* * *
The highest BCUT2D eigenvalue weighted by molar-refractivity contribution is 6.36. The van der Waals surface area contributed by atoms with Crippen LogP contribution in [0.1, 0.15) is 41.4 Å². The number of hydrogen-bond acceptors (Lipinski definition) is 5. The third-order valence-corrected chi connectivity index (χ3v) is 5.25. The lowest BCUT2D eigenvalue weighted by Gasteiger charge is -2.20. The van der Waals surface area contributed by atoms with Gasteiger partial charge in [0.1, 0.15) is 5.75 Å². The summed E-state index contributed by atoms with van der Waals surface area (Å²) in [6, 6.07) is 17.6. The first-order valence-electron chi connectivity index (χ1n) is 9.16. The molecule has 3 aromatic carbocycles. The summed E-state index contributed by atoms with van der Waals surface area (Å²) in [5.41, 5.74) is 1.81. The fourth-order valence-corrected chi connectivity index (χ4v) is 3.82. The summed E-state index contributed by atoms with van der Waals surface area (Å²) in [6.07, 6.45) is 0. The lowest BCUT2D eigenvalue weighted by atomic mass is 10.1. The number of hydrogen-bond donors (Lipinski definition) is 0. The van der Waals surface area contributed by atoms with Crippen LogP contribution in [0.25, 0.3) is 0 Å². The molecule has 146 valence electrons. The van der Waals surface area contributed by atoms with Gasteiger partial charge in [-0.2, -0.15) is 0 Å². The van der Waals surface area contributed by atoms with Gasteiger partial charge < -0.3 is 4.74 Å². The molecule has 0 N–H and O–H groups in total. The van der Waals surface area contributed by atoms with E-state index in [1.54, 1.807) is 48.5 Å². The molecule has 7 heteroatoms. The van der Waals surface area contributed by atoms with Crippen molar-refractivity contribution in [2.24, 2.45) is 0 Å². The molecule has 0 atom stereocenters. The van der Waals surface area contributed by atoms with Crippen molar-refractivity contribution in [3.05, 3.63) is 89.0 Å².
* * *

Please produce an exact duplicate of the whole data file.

The highest BCUT2D eigenvalue weighted by molar-refractivity contribution is 6.36. The van der Waals surface area contributed by atoms with Crippen LogP contribution in [0.1, 0.15) is 41.4 Å². The number of hydrogen-bond acceptors (Lipinski definition) is 5. The third-order valence-corrected chi connectivity index (χ3v) is 5.25. The lowest BCUT2D eigenvalue weighted by Gasteiger charge is -2.20. The van der Waals surface area contributed by atoms with Gasteiger partial charge in [0.1, 0.15) is 5.75 Å². The summed E-state index contributed by atoms with van der Waals surface area (Å²) in [6, 6.07) is 17.6. The first-order valence-electron chi connectivity index (χ1n) is 9.16. The molecule has 3 aromatic carbocycles. The summed E-state index contributed by atoms with van der Waals surface area (Å²) in [5.41, 5.74) is 1.81. The fourth-order valence-corrected chi connectivity index (χ4v) is 3.82. The summed E-state index contributed by atoms with van der Waals surface area (Å²) in [6.07, 6.45) is 0. The lowest BCUT2D eigenvalue weighted by atomic mass is 10.1. The number of hydrogen-bond donors (Lipinski definition) is 0. The van der Waals surface area contributed by atoms with Crippen LogP contribution in [0.25, 0.3) is 0 Å². The molecule has 146 valence electrons. The van der Waals surface area contributed by atoms with Gasteiger partial charge in [-0.2, -0.15) is 0 Å². The van der Waals surface area contributed by atoms with Gasteiger partial charge < -0.3 is 4.74 Å². The molecule has 0 N–H and O–H groups in total. The van der Waals surface area contributed by atoms with E-state index in [1.54, 1.807) is 48.5 Å². The molecule has 7 heteroatoms. The van der Waals surface area contributed by atoms with Crippen molar-refractivity contribution in [2.24, 2.45) is 0 Å². The molecule has 0 atom stereocenters. The van der Waals surface area contributed by atoms with Crippen molar-refractivity contribution in [3.05, 3.63) is 89.0 Å².